How to add lightmass importance volume to blueprint actor ?


i 'm making game something like Endless Runner ue4 official tutorial , i wonder how to add lightmass importance volume to my blueprint ? i can’t add it to my level as the level will be generated infinite and the location of the new added stuff is not static in my level ? i searched around but couldn’t find an answer . hopefully someone tell me how .

And one more question , if i add objects to my BP actor does it get calculated when i press build light ?


Which rules out static lighting for this case in the first place.

i 'm new to UE4 , thanks for the answer so static lighting doesn’t need any light mass ? as i remember i removed all the lights from my scene and i still got light mass error when i build my level .

Nononono :slight_smile:

Static lighting needs lightmass. But since your actors are moving, they cannot be lit statically…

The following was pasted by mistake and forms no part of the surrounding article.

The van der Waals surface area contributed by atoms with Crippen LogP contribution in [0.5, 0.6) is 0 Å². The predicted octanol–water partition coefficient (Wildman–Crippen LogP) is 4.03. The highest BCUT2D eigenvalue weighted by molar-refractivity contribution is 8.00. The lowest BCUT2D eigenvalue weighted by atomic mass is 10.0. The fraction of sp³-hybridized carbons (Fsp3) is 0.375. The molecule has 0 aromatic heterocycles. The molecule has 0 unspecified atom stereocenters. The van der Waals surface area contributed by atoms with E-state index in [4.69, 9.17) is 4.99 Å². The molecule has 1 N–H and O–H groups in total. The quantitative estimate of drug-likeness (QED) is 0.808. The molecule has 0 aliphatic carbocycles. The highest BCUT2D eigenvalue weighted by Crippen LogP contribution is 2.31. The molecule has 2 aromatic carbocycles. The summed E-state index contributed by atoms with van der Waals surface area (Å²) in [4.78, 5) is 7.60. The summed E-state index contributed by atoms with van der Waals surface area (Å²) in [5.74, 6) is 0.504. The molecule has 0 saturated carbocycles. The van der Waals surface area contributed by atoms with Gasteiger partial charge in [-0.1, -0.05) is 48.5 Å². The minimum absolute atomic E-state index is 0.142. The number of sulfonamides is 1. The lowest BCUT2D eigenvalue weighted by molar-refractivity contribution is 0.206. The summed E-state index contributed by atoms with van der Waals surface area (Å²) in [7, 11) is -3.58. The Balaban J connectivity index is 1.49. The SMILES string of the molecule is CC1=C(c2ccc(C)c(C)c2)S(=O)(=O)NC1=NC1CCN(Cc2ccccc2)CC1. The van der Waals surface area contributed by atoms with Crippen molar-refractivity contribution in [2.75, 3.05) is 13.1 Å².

:frowning: so how can i add light mass to my scene which is not in my level but in BP actor ?

If you have a BP in your scene that contains static mesh items, they willbe lit statically, if the BP and its static mesh components are set to static.
No need to make further adjustments.
But as far I understood you, the meshes, although contained in a BP, will move around in the world space.
This is why they cannot be statically lit.

If you want static lightig, things need to remain stationary in the world space.
… And of course a light that is set to non-movable… :slight_smile: